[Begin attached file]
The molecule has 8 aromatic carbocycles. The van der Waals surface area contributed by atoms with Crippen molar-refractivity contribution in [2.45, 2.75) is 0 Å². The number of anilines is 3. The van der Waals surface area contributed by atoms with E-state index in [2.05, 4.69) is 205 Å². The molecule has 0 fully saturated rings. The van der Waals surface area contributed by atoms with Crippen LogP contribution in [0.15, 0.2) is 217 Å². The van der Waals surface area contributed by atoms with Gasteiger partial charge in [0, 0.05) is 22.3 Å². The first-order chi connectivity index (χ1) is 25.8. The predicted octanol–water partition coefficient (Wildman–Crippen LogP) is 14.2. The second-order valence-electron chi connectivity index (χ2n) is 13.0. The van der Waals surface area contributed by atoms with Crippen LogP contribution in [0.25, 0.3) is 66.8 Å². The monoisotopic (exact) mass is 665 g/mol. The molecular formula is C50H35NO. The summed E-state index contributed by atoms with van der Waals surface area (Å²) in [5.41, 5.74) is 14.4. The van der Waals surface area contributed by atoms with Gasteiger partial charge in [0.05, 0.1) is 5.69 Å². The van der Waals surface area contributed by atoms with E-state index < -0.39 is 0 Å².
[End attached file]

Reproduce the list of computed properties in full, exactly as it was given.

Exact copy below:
The molecule has 8 aromatic carbocycles. The van der Waals surface area contributed by atoms with Crippen molar-refractivity contribution in [2.45, 2.75) is 0 Å². The number of anilines is 3. The van der Waals surface area contributed by atoms with E-state index in [2.05, 4.69) is 205 Å². The molecule has 0 fully saturated rings. The van der Waals surface area contributed by atoms with Crippen LogP contribution in [0.15, 0.2) is 217 Å². The van der Waals surface area contributed by atoms with Gasteiger partial charge in [0, 0.05) is 22.3 Å². The first-order chi connectivity index (χ1) is 25.8. The predicted octanol–water partition coefficient (Wildman–Crippen LogP) is 14.2. The second-order valence-electron chi connectivity index (χ2n) is 13.0. The van der Waals surface area contributed by atoms with Crippen LogP contribution in [0.25, 0.3) is 66.8 Å². The monoisotopic (exact) mass is 665 g/mol. The molecular formula is C50H35NO. The summed E-state index contributed by atoms with van der Waals surface area (Å²) in [5.41, 5.74) is 14.4. The van der Waals surface area contributed by atoms with Gasteiger partial charge in [0.05, 0.1) is 5.69 Å². The van der Waals surface area contributed by atoms with E-state index < -0.39 is 0 Å².